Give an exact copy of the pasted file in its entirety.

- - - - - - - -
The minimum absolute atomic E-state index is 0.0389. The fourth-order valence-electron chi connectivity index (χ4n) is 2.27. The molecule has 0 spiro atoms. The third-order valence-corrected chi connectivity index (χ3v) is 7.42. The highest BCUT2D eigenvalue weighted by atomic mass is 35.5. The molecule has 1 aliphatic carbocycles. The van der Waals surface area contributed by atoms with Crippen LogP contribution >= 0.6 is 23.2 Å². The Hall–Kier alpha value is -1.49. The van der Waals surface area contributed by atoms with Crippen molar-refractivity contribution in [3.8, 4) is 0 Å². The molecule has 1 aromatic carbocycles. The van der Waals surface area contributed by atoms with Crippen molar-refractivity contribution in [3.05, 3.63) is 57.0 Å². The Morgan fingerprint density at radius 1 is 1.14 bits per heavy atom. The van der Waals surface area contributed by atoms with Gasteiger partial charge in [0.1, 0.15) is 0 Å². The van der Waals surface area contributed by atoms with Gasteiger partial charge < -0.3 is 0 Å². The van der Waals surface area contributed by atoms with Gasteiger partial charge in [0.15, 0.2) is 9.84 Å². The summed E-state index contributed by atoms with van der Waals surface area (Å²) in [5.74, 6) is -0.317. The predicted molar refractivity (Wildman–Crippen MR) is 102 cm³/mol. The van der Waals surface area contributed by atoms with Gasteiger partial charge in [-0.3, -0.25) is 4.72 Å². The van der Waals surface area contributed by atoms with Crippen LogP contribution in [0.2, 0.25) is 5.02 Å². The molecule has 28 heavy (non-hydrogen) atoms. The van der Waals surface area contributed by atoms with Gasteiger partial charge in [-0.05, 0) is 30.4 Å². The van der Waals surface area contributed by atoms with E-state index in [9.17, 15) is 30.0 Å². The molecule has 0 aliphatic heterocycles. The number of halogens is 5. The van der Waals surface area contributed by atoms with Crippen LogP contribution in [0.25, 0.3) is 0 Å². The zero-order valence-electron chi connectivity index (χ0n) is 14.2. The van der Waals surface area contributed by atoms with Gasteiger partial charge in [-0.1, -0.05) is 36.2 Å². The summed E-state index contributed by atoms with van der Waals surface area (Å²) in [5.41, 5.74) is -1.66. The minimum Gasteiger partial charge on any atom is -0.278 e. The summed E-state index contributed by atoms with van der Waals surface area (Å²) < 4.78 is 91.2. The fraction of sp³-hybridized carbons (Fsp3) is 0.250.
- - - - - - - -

The minimum absolute atomic E-state index is 0.0389. The fourth-order valence-electron chi connectivity index (χ4n) is 2.27. The molecule has 0 spiro atoms. The third-order valence-corrected chi connectivity index (χ3v) is 7.42. The highest BCUT2D eigenvalue weighted by atomic mass is 35.5. The molecule has 1 aliphatic carbocycles. The van der Waals surface area contributed by atoms with Crippen LogP contribution >= 0.6 is 23.2 Å². The Hall–Kier alpha value is -1.49. The van der Waals surface area contributed by atoms with Crippen molar-refractivity contribution in [3.8, 4) is 0 Å². The molecule has 1 aromatic carbocycles. The van der Waals surface area contributed by atoms with Crippen molar-refractivity contribution in [3.05, 3.63) is 57.0 Å². The Morgan fingerprint density at radius 1 is 1.14 bits per heavy atom. The van der Waals surface area contributed by atoms with Gasteiger partial charge in [0.1, 0.15) is 0 Å². The van der Waals surface area contributed by atoms with Gasteiger partial charge < -0.3 is 0 Å². The van der Waals surface area contributed by atoms with Gasteiger partial charge in [0.15, 0.2) is 9.84 Å². The summed E-state index contributed by atoms with van der Waals surface area (Å²) in [5.74, 6) is -0.317. The predicted molar refractivity (Wildman–Crippen MR) is 102 cm³/mol. The van der Waals surface area contributed by atoms with Gasteiger partial charge in [-0.3, -0.25) is 4.72 Å². The van der Waals surface area contributed by atoms with Crippen LogP contribution in [0.2, 0.25) is 5.02 Å². The molecule has 28 heavy (non-hydrogen) atoms. The van der Waals surface area contributed by atoms with Gasteiger partial charge in [-0.05, 0) is 30.4 Å². The van der Waals surface area contributed by atoms with E-state index in [9.17, 15) is 30.0 Å². The molecule has 0 aliphatic heterocycles. The number of halogens is 5. The van der Waals surface area contributed by atoms with Crippen LogP contribution in [0.25, 0.3) is 0 Å². The zero-order valence-electron chi connectivity index (χ0n) is 14.2. The van der Waals surface area contributed by atoms with Gasteiger partial charge in [-0.1, -0.05) is 36.2 Å². The summed E-state index contributed by atoms with van der Waals surface area (Å²) in [5.41, 5.74) is -1.66. The minimum Gasteiger partial charge on any atom is -0.278 e. The summed E-state index contributed by atoms with van der Waals surface area (Å²) < 4.78 is 91.2. The fraction of sp³-hybridized carbons (Fsp3) is 0.250.